If I choose to play Laserlife, then the settings and the images that arise during the game slip through my awareness. I let the images come and go. The story is unfolding in the distance and getting closer to it makes it harder (if not impossible) to play, as grasping the narrative and imagery will disturb the rhythm and the flow of the game.
It’s all about finding the sweet spot, that place of desynchronisation or detachment, that will allow you to move both sticks, and not miss pieces. I notice that I’m not looking at the screen, rather right through it. As if my brain falls into a trance and releases the controls, directing my attention beyond the screen, while the unseen entity keeps gathering the pieces together, I let my own mind wander, embarking on a journey of my own.
This is the place where the story of the stranded astronaut, as dramatic as it is, steps into the background and becomes a companion for your own thoughts. The game takes you through those visualisations and invites you to feel the gaps while simultaneously coping with the story you are witnessing.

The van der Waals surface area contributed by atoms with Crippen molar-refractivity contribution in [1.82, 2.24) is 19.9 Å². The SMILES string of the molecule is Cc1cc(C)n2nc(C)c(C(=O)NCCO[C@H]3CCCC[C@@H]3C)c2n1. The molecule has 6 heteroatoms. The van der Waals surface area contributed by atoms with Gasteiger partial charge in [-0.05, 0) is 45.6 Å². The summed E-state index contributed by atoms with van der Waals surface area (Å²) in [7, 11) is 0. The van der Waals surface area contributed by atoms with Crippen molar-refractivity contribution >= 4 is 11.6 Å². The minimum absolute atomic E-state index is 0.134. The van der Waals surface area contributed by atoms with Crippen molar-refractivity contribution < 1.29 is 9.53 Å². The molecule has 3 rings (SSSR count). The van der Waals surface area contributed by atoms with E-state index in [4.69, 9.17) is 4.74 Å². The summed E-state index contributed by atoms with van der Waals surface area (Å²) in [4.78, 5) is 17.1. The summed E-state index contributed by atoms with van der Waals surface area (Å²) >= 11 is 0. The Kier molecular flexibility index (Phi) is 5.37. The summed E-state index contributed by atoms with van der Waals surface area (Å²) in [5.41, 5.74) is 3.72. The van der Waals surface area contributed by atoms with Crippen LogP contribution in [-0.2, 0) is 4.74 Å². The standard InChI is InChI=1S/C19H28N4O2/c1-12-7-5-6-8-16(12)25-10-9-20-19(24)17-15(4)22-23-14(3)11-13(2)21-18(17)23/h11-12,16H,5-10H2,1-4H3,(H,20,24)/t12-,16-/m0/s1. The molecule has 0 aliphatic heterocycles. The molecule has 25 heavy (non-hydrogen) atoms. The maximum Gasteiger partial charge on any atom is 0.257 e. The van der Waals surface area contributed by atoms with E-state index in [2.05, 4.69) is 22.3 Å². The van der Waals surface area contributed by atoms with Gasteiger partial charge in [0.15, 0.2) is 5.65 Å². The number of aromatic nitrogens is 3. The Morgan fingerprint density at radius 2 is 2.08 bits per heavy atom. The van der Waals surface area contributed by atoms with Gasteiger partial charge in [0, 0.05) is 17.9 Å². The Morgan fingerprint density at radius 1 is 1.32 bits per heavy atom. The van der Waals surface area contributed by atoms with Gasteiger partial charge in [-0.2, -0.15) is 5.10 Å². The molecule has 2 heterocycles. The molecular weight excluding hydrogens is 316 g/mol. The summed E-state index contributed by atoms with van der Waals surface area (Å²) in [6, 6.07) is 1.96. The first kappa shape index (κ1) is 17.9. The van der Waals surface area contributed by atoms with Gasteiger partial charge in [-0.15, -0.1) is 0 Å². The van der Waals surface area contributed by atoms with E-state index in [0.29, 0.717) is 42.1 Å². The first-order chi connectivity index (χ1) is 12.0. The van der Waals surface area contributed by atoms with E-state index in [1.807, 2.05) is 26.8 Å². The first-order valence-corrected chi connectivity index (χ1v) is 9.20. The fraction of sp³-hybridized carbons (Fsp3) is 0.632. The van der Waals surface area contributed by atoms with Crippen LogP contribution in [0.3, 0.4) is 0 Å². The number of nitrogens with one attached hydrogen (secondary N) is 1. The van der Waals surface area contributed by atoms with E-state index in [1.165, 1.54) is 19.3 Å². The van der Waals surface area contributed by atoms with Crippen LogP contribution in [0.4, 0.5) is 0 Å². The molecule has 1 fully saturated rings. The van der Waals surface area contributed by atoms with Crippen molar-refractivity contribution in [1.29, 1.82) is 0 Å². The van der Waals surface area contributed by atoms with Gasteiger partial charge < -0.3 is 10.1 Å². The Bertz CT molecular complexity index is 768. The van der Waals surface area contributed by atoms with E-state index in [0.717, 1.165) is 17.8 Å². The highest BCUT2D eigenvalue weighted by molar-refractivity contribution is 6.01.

There are several layers of detachment:
- You have to unsee in order to see yourself through the game.
- You have to distance yourself from the reality of the narrative—yet this happens naturally, as you have a more urgent task at hand.
- The actions you take do not correlate with the story—they are the tool to proceed or to unlock the narrative, released piece by piece. Memories become the reward of this symbolic journey. The narrative of loss reshapes the remembrance from burden to a treasure.
- The pieces of the story are themselves filled with gaps and empty spaces. Placed so far apart, they only comprise the skeleton of a story and guide you to fill in the blanks with ungoverned storytelling, completely on your terms.
Human subjectivity pierces through space via the traces and artifacts of life, and simultaneously dissolves into glowing lines and musical rhythm. This detachment of the physical senses goes hand in hand with emotional detachment. Does space feel compassion? Does it provide companionship?
Daria Kalugina lives in Moscow. Sometimes she works in artistic education, and dreams of building fictional worlds for learning.